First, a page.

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10 Incredible Things You Didn’t Know About Gates of the Arctic National Park

10 Incredible Things You Didn’t Know About Gates of the Arctic National Park

If you haven’t heard of Gates of the Arctic National Park, it’s time to learn about this majestic wonder of nature. It lies so far north that it’s quite difficult to reach. But once you get there, it’s totally worth it.

In this article, we’re highlighting 10 incredible things you didn’t know about Gates of the Arctic National Park that might convince you to make the trek.

Where Is Gates of the Arctic National Park? 

While the adventure of accessing the park starts in Fairbanks, Alaska, the park itself is located entirely north of the Arctic Circle. The North Slope and the Arctic Coastal Plain are to the north, and the Yukon River’s upland drainages lie to the south. The park has more than 8.4 million acres to explore if you can get there.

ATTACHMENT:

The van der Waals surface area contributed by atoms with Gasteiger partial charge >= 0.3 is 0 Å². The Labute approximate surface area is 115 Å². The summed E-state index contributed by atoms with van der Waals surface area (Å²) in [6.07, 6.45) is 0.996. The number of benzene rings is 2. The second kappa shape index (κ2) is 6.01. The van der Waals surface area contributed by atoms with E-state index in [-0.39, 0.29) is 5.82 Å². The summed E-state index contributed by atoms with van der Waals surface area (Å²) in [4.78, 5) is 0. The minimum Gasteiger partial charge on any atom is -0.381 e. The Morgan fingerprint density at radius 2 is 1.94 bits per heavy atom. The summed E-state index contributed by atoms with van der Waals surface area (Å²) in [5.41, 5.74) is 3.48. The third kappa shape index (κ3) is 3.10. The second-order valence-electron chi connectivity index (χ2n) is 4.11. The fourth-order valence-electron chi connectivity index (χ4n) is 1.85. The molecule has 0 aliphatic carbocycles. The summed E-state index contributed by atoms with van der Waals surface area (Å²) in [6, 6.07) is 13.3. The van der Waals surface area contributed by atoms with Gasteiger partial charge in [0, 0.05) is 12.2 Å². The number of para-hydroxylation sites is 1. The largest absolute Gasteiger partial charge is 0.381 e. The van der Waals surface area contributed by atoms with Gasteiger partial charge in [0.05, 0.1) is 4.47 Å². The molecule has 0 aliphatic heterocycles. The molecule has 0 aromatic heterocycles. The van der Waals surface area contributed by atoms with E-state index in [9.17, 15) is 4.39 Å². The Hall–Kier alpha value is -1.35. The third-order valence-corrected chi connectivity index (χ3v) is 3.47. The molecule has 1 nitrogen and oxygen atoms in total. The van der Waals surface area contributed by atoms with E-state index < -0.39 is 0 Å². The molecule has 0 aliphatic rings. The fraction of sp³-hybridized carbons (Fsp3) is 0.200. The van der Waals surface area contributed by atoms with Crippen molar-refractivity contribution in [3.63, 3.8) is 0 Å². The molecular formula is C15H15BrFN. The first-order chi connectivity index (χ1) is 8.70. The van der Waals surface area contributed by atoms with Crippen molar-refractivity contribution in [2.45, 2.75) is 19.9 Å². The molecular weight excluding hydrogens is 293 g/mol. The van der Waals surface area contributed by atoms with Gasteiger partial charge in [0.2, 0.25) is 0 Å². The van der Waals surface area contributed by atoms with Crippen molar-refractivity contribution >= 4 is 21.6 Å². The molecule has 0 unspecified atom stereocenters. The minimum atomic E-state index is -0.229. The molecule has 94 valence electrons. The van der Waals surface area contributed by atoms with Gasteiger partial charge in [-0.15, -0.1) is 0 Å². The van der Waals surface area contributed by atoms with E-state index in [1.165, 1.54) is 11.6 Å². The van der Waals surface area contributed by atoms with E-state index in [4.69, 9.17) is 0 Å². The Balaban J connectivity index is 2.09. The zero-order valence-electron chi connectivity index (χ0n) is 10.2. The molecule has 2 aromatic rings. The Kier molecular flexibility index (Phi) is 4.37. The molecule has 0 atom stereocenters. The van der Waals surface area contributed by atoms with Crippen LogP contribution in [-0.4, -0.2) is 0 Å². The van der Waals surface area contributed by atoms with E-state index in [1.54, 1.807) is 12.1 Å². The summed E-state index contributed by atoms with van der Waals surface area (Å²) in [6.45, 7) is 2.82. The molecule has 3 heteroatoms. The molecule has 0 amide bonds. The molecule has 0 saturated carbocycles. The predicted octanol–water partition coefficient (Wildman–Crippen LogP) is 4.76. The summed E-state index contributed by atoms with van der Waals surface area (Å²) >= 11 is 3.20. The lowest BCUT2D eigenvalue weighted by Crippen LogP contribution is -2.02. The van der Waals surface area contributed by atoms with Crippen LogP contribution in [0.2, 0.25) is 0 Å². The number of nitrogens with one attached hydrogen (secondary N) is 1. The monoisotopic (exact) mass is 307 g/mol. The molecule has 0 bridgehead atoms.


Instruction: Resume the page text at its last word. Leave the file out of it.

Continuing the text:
gates of the arctic location

10 Incredible Things You Didn’t Know About Gates of the Arctic National Park

Whether you’ve heard of Gates of the Arctic or not, we’re willing to bet there are some things you didn’t know. At least until now. Read on for some interesting facts about this remote park.

1. Why It’s Called ‘Gates of the Arctic’

A local explorer, Robert Marshall, traversed the North Fork Koyukuk arctic region, the southeastern access point to Gates of the Arctic, quite frequently in the 1930s. Coming across two mountain peaks, Frigid Crags and Boreal Mountain, he was reminded of a gate-like entryway. Marshall dubbed the area “Gates of the Arctic.” 

Gates of the Arctic
Gates of the Arctic is remote and rustic. You won’t find any roads, trails, or campgrounds here.

2. There Are No Roads and No Trails in This National Park

You read that correctly. There are no roads and no trails in Gates of the Arctic National Park. However, you can still access the park via flight or on foot. 

Access starts in Fairbanks, where you can schedule a flight with one of the small airlines that service the northern villages. Dalton Highway is a popular access point for many hikers, along with the village of Anaktuvuk. You better be up for a challenge. This isn’t a park meant for the faint of heart.